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The De Beers burn diamonds to maintain their price.


The market system is driven, in part, by scarcity. The less there is of something, the more money can be generated in the short term. This sets up a propensity for corporations to limit availability and hence deny abundance of production. It is simply against the very nature of what drives demand to create abundance. As an example, the Kimberly diamond mines in South Africa have been documented in the past to burn diamonds in order to limit supply and, therefore, keep prices high. Diamonds are rare resources which take billions of years to be created. This is nothing but problematic. The world we live in should be based on the interest in generating an abundance of necessary resources for the world’s people, along with strategic preservation and streamlined methods to enable that abundance. This is a central reason why, as of 2010, there are over a billion people starving on the planet. It has nothing to do with an inability to produce food, and everything having to do with an inherent need to create/preserve scarcity for the sake of short-term profits.

Abundance, efficiency and sustainability are, very simply, the enemies of profit. This scarcity logic also applies to the quality of goods. The idea of creating something that could last, say, a lifetime, with little repair, is anathema to the market system, for it reduces consumption rates, which slows growth and creates systemic repercussions (loss of jobs, etc.). The scarcity attribute of the market system is nothing but detrimental for these reasons, not to mention that it doesn’t even serve the role of efficient resource preservation, which is often claimed.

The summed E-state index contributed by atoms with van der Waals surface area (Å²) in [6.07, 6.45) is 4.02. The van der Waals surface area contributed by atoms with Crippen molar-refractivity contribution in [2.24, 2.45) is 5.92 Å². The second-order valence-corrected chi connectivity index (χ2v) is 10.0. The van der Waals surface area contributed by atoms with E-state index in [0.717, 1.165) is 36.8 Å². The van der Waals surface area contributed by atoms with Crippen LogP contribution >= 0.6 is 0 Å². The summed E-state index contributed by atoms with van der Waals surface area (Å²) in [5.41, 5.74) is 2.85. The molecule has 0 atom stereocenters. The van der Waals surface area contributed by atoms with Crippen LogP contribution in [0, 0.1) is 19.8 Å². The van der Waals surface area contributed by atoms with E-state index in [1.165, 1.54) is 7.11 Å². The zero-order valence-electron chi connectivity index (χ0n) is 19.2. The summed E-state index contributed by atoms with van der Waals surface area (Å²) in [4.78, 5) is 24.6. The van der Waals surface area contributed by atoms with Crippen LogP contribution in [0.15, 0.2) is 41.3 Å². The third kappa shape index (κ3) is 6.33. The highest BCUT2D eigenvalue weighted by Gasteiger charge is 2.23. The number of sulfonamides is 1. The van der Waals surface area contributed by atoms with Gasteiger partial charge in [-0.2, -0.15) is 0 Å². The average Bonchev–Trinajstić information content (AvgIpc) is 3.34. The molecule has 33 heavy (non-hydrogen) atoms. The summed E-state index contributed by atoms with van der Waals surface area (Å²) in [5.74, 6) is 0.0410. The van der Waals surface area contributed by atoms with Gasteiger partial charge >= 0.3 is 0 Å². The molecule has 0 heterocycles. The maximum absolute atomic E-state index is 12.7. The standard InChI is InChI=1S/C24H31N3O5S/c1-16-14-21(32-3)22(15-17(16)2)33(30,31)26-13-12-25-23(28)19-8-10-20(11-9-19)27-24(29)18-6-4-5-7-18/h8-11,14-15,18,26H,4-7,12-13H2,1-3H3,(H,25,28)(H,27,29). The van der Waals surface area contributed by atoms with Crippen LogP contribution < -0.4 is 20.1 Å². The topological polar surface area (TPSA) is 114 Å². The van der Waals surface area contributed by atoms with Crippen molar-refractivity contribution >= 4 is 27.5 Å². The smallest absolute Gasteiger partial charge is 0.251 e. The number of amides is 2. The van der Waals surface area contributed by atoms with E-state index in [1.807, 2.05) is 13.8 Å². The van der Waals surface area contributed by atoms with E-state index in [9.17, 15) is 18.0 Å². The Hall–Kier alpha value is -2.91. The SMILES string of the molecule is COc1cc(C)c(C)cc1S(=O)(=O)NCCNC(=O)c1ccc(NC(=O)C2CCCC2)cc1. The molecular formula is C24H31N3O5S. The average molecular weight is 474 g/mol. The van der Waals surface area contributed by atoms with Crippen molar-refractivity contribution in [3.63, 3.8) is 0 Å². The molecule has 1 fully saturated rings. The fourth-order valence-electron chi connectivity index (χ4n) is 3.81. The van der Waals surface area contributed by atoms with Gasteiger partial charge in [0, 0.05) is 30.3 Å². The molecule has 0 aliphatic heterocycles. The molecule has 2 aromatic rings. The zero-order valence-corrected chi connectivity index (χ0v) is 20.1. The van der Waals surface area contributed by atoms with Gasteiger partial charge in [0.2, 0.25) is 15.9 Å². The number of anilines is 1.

While supply and demand dictates that the less there is of something, the more it will be valued, and, hence, the increased value will limit consumption, reducing the possibility of “running out”, the incentive to create scarcity, coupled with the inherent short-term reward which results from scarcity-driven pricing, nullifies the idea that this enables strategic preservation. We will likely never “run out” of oil, for example, in the current market system. Rather, the prices will become so high that no one can afford it, while those corporations who own the remaining oil, will make a great deal of money from the scarcity, regardless of the long-term social and environmental ramifications. In other words, remaining scare resources, existing in such high economic value that it limits their consumption, is not to be confused with preservation that is functional and strategic. True strategic preservation can only come from the direct management of the resource in question in regard to the most efficient technical applications of the resource in industry itself, not arbitrary, surface price relationships, absent of rational allocation.

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